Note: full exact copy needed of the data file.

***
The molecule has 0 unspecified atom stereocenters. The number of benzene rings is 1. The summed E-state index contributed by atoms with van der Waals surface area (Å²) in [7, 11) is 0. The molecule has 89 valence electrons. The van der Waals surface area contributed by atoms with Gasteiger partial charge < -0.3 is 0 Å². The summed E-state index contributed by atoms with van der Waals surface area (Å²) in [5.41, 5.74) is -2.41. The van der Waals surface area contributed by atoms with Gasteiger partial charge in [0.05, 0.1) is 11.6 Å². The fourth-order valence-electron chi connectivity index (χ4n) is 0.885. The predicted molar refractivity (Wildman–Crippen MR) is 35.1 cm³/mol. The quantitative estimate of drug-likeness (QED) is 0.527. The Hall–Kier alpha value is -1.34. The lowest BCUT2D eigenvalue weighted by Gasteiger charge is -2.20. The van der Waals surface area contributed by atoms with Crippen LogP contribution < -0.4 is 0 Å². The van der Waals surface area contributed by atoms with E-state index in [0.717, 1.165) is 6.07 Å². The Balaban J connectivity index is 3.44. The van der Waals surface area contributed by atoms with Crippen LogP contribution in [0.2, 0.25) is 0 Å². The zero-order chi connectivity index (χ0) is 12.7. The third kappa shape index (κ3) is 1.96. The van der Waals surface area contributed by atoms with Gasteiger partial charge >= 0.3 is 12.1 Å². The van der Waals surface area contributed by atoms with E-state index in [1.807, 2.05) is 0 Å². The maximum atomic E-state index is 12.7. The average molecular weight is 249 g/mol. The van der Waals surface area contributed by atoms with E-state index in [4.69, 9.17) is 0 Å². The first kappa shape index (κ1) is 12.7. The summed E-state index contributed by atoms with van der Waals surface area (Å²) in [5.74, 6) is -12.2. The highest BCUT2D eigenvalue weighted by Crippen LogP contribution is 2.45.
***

The molecule has 0 unspecified atom stereocenters. The number of benzene rings is 1. The summed E-state index contributed by atoms with van der Waals surface area (Å²) in [7, 11) is 0. The molecule has 89 valence electrons. The van der Waals surface area contributed by atoms with Gasteiger partial charge < -0.3 is 0 Å². The summed E-state index contributed by atoms with van der Waals surface area (Å²) in [5.41, 5.74) is -2.41. The van der Waals surface area contributed by atoms with Gasteiger partial charge in [0.05, 0.1) is 11.6 Å². The fourth-order valence-electron chi connectivity index (χ4n) is 0.885. The predicted molar refractivity (Wildman–Crippen MR) is 35.1 cm³/mol. The quantitative estimate of drug-likeness (QED) is 0.527. The Hall–Kier alpha value is -1.34. The lowest BCUT2D eigenvalue weighted by Gasteiger charge is -2.20. The van der Waals surface area contributed by atoms with Crippen LogP contribution < -0.4 is 0 Å². The van der Waals surface area contributed by atoms with E-state index in [0.717, 1.165) is 6.07 Å². The Balaban J connectivity index is 3.44. The van der Waals surface area contributed by atoms with Crippen LogP contribution in [0.2, 0.25) is 0 Å². The zero-order chi connectivity index (χ0) is 12.7. The third kappa shape index (κ3) is 1.96. The van der Waals surface area contributed by atoms with Gasteiger partial charge >= 0.3 is 12.1 Å². The van der Waals surface area contributed by atoms with E-state index in [1.807, 2.05) is 0 Å². The maximum atomic E-state index is 12.7. The average molecular weight is 249 g/mol. The van der Waals surface area contributed by atoms with E-state index in [4.69, 9.17) is 0 Å². The first kappa shape index (κ1) is 12.7. The summed E-state index contributed by atoms with van der Waals surface area (Å²) in [5.74, 6) is -12.2. The highest BCUT2D eigenvalue weighted by Crippen LogP contribution is 2.45.